‘I forsook the company and the dinner parties, the port wine and champagne of the middle classes, and devoted my leisure hours almost exclusively to the intercourse with plain Working Men(9)

I can think of no more hilarious opening, and McLellen does right in pointing out (as Engels points out himself in his 1885 preface), how young Engels was: only 24 when he researched and wrote this between 1843-45 while working at his father’s thread factory in Manchester. How imbued he was with the idealism of the Young Hegelians and the even more radical politics of Hess and Marx. He remains in many ways a man of his time and class, with many a cringe-worthy sentence on the nature of the Irish and the stupidity of the working man, and the most amazing failure to see any revolutionary potential in the thousands of women and child workers. He sees instead a fundamentally unnatural system where women work and men actually take care of the home (OMG! the horror!).

Can anyone imagine a more insane state of things?…this condition, which unsexes the man and takes from the woman all womanliness…(155)

On the working classes? He confuses arrests with criminality for example, completely failing to recognise the use of police and prison to dominate and contain. It is hard imagining him treating any factory as an intellectual equal. For the Irish, he does note that it is primarily as an exploited country and as immigrants that they are used to force wages and demands down. But there is a brutal judgment of their humanity running through everything:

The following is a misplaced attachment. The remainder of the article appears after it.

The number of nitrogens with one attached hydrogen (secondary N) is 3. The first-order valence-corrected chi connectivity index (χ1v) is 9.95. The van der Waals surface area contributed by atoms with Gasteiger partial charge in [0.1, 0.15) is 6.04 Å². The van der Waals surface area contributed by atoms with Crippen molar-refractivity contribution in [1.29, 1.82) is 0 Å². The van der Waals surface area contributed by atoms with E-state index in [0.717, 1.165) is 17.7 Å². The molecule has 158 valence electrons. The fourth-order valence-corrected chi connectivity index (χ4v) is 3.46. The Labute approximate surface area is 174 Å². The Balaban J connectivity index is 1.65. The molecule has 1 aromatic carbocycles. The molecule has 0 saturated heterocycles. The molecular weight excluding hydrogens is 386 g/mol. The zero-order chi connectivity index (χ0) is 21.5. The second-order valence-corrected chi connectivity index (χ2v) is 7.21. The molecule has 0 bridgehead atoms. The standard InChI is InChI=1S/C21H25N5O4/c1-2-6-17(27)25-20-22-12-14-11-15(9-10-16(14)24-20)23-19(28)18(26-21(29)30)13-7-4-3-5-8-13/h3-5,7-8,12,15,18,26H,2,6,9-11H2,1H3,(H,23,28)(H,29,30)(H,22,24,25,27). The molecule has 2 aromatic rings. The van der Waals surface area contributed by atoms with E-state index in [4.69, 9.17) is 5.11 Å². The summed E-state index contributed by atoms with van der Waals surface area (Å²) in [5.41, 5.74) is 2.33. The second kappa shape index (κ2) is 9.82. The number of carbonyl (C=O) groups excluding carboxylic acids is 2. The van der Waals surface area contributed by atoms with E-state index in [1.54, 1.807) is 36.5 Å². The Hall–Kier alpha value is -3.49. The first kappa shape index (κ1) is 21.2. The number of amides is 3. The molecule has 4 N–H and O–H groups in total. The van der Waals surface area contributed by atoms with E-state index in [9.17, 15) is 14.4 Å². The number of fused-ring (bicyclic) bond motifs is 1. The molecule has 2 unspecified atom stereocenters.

In short, the Irish have discovered the minimum of the necessities of life, and are making the English workers acquainted with it. Filth and drunkeness, too, they have brought with them (103)

Fourth, the key observations of the city and its form that he makes. On Manchester:

The town itself is peculiarly built, so that a person may live in it for years, and go in and out daily without coming into contact with a working-people’s quarter or even with workers, that is, so long as he confines himself to his business or to pleasure walks. This arises chiefly from the fact, that by unconscious tacit agreement, as well as with outspoken conscious determination, the working-people’s quarters are sharply separated from the sections of the city reserved for the middle class; or, if this does not succeed, they are concealed with the cloak of charity (57)

He looks at the full layout of the city, with each class inhabiting its sections, and large thoroughfares separating them, lined with shops and activity and closing off from view the inner courts and closes:

The finest part of this arrangement is this, that the members of the money aristocracy can take the shortest road through the middle of all the laboring districts to their place of business, without ever seeing that they are in the midst of the grimy misery that lurks to the right and the left. …they suffice to conceal from the eyes of the wealthy men and women of strong stomachs and weak nerves the misery and grime which form the complement to their wealth (58).